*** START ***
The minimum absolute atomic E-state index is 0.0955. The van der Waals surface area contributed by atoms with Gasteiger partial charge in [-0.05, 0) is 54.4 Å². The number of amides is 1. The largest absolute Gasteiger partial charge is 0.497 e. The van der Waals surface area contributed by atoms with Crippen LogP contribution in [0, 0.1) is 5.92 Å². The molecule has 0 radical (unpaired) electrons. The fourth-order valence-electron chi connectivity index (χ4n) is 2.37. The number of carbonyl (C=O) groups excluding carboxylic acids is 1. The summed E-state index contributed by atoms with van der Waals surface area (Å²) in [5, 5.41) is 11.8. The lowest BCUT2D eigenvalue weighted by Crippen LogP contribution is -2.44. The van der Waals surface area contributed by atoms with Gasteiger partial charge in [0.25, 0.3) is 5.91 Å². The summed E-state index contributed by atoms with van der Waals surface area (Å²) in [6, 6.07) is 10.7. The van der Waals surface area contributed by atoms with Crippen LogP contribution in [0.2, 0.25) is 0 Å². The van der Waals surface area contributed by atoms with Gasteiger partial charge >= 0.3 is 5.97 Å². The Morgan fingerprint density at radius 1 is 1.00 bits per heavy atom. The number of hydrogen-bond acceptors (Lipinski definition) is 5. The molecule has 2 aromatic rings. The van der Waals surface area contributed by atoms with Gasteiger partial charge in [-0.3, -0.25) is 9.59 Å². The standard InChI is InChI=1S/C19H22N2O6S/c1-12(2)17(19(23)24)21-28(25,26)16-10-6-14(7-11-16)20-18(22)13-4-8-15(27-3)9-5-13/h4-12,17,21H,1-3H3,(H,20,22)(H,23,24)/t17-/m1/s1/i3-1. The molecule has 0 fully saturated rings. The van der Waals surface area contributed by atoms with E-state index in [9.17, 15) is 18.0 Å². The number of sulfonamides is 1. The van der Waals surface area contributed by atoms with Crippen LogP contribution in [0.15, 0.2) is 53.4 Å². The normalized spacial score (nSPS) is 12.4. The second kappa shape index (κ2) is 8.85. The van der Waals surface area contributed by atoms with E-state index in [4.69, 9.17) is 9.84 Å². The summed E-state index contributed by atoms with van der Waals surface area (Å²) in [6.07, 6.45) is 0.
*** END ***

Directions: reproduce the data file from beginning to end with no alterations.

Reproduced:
The minimum absolute atomic E-state index is 0.0955. The van der Waals surface area contributed by atoms with Gasteiger partial charge in [-0.05, 0) is 54.4 Å². The number of amides is 1. The largest absolute Gasteiger partial charge is 0.497 e. The van der Waals surface area contributed by atoms with Crippen LogP contribution in [0, 0.1) is 5.92 Å². The molecule has 0 radical (unpaired) electrons. The fourth-order valence-electron chi connectivity index (χ4n) is 2.37. The number of carbonyl (C=O) groups excluding carboxylic acids is 1. The summed E-state index contributed by atoms with van der Waals surface area (Å²) in [5, 5.41) is 11.8. The lowest BCUT2D eigenvalue weighted by Crippen LogP contribution is -2.44. The van der Waals surface area contributed by atoms with Gasteiger partial charge in [0.25, 0.3) is 5.91 Å². The summed E-state index contributed by atoms with van der Waals surface area (Å²) in [6, 6.07) is 10.7. The van der Waals surface area contributed by atoms with Crippen LogP contribution in [0.2, 0.25) is 0 Å². The van der Waals surface area contributed by atoms with Gasteiger partial charge >= 0.3 is 5.97 Å². The Morgan fingerprint density at radius 1 is 1.00 bits per heavy atom. The number of hydrogen-bond acceptors (Lipinski definition) is 5. The molecule has 2 aromatic rings. The van der Waals surface area contributed by atoms with Gasteiger partial charge in [-0.3, -0.25) is 9.59 Å². The standard InChI is InChI=1S/C19H22N2O6S/c1-12(2)17(19(23)24)21-28(25,26)16-10-6-14(7-11-16)20-18(22)13-4-8-15(27-3)9-5-13/h4-12,17,21H,1-3H3,(H,20,22)(H,23,24)/t17-/m1/s1/i3-1. The molecule has 0 fully saturated rings. The van der Waals surface area contributed by atoms with E-state index in [9.17, 15) is 18.0 Å². The number of sulfonamides is 1. The van der Waals surface area contributed by atoms with Crippen LogP contribution in [0.15, 0.2) is 53.4 Å². The normalized spacial score (nSPS) is 12.4. The second kappa shape index (κ2) is 8.85. The van der Waals surface area contributed by atoms with E-state index in [4.69, 9.17) is 9.84 Å². The summed E-state index contributed by atoms with van der Waals surface area (Å²) in [6.07, 6.45) is 0.